Sirius shares climb after $250m deal plugs funding gap on Yorkshire mine project

 
Callum Keown
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Autumn Colours In The North Yorkshire Moors
The cost of the Yorkshire mine project has risen above $4bn (Source: Getty)

Sirius Minerals has struck a $250m (£190m) deal to plug a funding gap after its Yorkshire mine project costs rose.


The company's shares tumbled more than 18 per cent earlier this month when the miner said it may need an extra $600m to construct its mine under the North York Moors.

It said the initial $3bn funding for its project to build the Woodsmith polyhalite mine would also take longer to arrive than previously expected – slipping to the start of 2019.

Read more: Sirius shares crash after rising Yorkshire mine costs

It has now agreed a $250m funding deal with Hancock British Holdings to plug the gap until funding for the second phase of the project is needed in the second quarter of next year.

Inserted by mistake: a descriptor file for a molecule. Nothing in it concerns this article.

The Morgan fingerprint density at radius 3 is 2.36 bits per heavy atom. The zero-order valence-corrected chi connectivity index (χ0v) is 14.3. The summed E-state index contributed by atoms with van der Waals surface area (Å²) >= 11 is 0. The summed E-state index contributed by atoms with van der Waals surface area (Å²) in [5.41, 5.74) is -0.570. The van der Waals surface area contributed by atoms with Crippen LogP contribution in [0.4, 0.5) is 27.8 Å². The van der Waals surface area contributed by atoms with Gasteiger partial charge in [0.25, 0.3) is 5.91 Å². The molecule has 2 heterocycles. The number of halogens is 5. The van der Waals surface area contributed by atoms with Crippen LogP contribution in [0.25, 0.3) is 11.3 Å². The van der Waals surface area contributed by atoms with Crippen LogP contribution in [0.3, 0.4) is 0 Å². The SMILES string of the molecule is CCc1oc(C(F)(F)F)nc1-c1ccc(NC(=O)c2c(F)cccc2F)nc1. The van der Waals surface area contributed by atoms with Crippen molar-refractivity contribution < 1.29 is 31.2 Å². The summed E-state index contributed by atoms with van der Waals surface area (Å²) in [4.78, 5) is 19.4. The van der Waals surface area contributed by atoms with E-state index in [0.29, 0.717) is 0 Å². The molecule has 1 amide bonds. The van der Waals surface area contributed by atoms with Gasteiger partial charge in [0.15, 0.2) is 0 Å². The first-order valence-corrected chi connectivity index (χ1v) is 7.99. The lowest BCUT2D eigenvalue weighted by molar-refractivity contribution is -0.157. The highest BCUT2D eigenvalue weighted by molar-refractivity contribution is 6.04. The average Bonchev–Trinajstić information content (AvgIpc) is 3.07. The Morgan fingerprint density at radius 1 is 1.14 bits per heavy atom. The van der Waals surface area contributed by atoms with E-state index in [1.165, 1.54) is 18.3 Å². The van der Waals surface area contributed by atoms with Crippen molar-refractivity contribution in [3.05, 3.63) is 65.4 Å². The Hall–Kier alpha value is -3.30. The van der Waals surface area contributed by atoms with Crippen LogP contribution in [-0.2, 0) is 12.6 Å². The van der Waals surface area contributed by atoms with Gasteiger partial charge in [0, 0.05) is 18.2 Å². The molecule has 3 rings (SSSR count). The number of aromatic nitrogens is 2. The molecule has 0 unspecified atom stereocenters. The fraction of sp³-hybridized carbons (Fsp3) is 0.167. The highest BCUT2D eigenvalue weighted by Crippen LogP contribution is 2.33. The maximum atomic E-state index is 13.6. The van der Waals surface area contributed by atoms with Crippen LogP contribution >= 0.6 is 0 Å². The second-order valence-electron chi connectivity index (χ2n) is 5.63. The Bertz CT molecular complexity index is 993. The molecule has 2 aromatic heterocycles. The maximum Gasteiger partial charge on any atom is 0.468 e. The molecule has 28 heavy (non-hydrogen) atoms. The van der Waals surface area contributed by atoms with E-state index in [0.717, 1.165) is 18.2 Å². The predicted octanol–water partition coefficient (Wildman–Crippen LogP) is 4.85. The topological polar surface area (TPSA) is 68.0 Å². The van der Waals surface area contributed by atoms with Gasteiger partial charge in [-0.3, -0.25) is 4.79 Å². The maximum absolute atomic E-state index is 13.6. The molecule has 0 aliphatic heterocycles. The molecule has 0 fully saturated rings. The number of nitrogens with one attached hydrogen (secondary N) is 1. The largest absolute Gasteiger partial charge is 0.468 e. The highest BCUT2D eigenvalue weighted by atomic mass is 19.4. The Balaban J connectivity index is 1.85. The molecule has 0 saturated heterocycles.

Shares rose 2.6 per cent in early trading as the company said it had hit an “important milestone”.

Sirius has already secured distribution partners to take large volumes of the mineral.

The deal sees Hancock take a five per cent royalty on gross revenues from the project, if the money is provided by 19 September.

Sirius Minerals chief executive Chris Fraser said: “The drawdown of the Hancock royalty is another important milestone as we develop into a leading fertilizer business.”

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He added: “The long term nature of the royalty investment is well aligned to the underlying characteristics of this world-class, long-life asset.”

The firm said increased costs of digging a 37km tunnel to connect the mine to a processing plant nearby had led to overall cost of the project rising above $4bn.